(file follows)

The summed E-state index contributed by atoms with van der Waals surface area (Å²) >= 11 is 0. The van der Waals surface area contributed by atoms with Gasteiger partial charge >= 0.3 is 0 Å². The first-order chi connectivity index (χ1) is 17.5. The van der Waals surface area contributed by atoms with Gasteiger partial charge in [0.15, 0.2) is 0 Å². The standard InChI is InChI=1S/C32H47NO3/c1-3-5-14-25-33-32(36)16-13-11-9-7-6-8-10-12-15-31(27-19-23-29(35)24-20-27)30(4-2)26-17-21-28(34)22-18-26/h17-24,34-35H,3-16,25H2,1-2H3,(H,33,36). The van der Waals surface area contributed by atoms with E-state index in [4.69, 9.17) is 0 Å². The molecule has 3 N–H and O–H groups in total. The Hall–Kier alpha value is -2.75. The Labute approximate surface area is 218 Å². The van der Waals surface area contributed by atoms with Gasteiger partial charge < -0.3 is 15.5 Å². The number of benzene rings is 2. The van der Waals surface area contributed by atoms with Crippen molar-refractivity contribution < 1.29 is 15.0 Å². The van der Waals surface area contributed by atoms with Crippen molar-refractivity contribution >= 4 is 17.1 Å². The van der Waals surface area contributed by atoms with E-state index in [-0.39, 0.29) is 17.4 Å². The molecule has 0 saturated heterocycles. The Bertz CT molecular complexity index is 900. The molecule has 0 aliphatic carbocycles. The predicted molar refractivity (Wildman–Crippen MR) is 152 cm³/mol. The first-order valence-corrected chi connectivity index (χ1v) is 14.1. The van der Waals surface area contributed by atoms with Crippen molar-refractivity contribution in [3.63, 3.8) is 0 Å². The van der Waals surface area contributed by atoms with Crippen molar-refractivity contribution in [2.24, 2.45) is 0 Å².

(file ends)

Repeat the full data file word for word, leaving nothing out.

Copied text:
The summed E-state index contributed by atoms with van der Waals surface area (Å²) >= 11 is 0. The van der Waals surface area contributed by atoms with Gasteiger partial charge >= 0.3 is 0 Å². The first-order chi connectivity index (χ1) is 17.5. The van der Waals surface area contributed by atoms with Gasteiger partial charge in [0.15, 0.2) is 0 Å². The standard InChI is InChI=1S/C32H47NO3/c1-3-5-14-25-33-32(36)16-13-11-9-7-6-8-10-12-15-31(27-19-23-29(35)24-20-27)30(4-2)26-17-21-28(34)22-18-26/h17-24,34-35H,3-16,25H2,1-2H3,(H,33,36). The van der Waals surface area contributed by atoms with E-state index in [4.69, 9.17) is 0 Å². The molecule has 3 N–H and O–H groups in total. The Hall–Kier alpha value is -2.75. The Labute approximate surface area is 218 Å². The van der Waals surface area contributed by atoms with Gasteiger partial charge < -0.3 is 15.5 Å². The number of benzene rings is 2. The van der Waals surface area contributed by atoms with Crippen molar-refractivity contribution < 1.29 is 15.0 Å². The van der Waals surface area contributed by atoms with Crippen molar-refractivity contribution >= 4 is 17.1 Å². The van der Waals surface area contributed by atoms with E-state index in [-0.39, 0.29) is 17.4 Å². The molecule has 0 saturated heterocycles. The Bertz CT molecular complexity index is 900. The molecule has 0 aliphatic carbocycles. The predicted molar refractivity (Wildman–Crippen MR) is 152 cm³/mol. The first-order valence-corrected chi connectivity index (χ1v) is 14.1. The van der Waals surface area contributed by atoms with Crippen molar-refractivity contribution in [3.63, 3.8) is 0 Å². The van der Waals surface area contributed by atoms with Crippen molar-refractivity contribution in [2.24, 2.45) is 0 Å².